Technology - and particularly smartphones - could reshape safety efforts on college campuses. At least that's the hope of some developers.
Several new apps offer quick ways for college students facing unsafe or uncomfortable situations to reach out to their peers, connect with resources on campus and in their communities, or notify law enforcement.
These apps for the most part target sexual assault and rape, amid growing national concern about the prevalence of incidents and criticism of the ways colleges and universities are handling them.
Apps like Circle of 6, born out of a recent White House technology challenge, are now in use on campuses across the country.
You might think: Why does a student who feels unsafe need an app? You can't walk around a campus without seeing one of those blue-light call buttons.
The problem is that hardly anyone uses those, says Nancy Schwartzman, the creator of Circle of 6. What college students do use, she says, is a cell phone.
"Most young people first report sexual assault to a friend or a peer, not to the police or a blue safety light," Schwartzman says. "And they're always on their phone."
Who's In Your Circle?
Circle of 6 was born out of the 2011 "Apps Against Abuse" challenge, a partnership between the Office of the Vice President, the Department of Health and Human Services and the White House Office of Science and Technology Policy.
Here's how it works: A student who downloads the app picks six trusted friends to join a "circle." Then, if faced with an unsafe or dangerous situation, they can send a text to those friends with just two clicks.
They can quickly choose from among several pre-written messages. For example, "Call me and pretend you need me. I need an interruption." The texts even get more specific, like "Come and get me. I need help getting home safely. Call when you're close." That text automatically includes the sender's GPS location.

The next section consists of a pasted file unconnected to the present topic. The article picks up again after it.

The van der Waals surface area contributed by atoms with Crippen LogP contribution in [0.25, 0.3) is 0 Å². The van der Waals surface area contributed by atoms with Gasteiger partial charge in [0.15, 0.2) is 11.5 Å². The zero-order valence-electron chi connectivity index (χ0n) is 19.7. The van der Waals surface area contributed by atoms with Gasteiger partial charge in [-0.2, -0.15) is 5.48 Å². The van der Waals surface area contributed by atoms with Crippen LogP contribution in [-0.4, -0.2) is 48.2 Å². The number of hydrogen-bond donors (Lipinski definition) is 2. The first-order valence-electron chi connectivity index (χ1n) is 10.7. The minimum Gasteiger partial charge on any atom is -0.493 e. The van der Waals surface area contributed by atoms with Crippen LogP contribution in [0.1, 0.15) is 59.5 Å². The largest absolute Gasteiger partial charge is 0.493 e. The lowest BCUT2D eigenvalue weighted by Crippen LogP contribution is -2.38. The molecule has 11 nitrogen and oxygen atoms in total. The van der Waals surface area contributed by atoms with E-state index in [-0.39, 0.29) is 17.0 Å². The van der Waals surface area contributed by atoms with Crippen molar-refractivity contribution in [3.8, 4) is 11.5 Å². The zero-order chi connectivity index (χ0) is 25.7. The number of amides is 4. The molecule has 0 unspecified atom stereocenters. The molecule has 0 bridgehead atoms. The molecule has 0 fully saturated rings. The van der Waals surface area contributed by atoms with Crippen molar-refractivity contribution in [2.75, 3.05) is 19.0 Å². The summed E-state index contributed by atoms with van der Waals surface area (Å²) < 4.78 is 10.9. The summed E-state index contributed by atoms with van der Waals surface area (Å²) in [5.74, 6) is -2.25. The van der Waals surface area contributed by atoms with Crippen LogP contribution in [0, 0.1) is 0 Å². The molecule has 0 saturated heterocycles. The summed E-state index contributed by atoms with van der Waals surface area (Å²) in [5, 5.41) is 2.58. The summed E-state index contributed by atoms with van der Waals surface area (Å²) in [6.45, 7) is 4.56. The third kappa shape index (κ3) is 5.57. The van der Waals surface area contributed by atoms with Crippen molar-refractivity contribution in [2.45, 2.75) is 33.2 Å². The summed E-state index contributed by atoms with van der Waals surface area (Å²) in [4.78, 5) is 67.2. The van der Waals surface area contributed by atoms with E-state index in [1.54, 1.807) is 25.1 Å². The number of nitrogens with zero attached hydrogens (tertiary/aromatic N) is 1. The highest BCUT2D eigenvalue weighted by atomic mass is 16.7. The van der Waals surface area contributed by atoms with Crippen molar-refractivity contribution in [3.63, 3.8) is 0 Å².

Circle of 6 allows students to access their personal networks - but also gives them the ability to tap into broader networks, like national hotlines and emergency numbers.
And it was created by sexual assault survivors.
"I know what I would have wanted," Schwartzman says. "I don't want to have to search through my phone and find out who's around. I've already had this conversation with six people I trust."
What's On The Market?
While Circle of 6 was one of the earliest apps to target campus sexual assault, many others have flooded app stores.
Some, like Here For You are being created by colleges. That app, from Loyola University in Chicago, provides students with resources if they're a victim of assault, as well as information on how to help a friend.
Created by a survivor of the 2007 shootings at Virginia Tech, LiveSafe allows students to track crimes on campus. Users can report incidents, view a map and a list of reported activity, broadcast their location to family or friends for safety, or call or send a message to 911 or campus police. Students can also submit photos or audio to go along with a report.
LiveSafe also allows anonymous reporting - something its founders say might make college students more apt to report bullying, rape or sexual assault.
Then there's Kitestring, which doesn't specifically say it's targeting colleges, but has a similar bent. You provide the app with emergency contact numbers in the setup phase, then let it know when you're going out alone — say, on a run or walking home from the library — and how long it will take you to reach your destination. At that time, the app texts you to check in. If you don't respond, it alerts your emergency contacts.
Of course, none of these are perfect solutions.
They all depend on having a charged cell phone and enough signal to get a message out. Many are limited by phone platform. And, in the case of Kitestring, it's targeting students who are traveling alone. Statistics show that most rapes and assaults are perpetrated by acquaintances, not the stranger jumping out of the bushes as is often suggested in popular culture.
But they do provide students with a tangible tool that they previously lacked and proponents say they can be part of a comprehensive approach by colleges to curb instances of rape and assault.
"It's not a magic bullet. Prevention programming that's well done and smart and provocative and continuous is desperately needed," Schwartzman says.
Does It Work?
So students have smartphone apps in their hands, but do they actually help prevent assaults?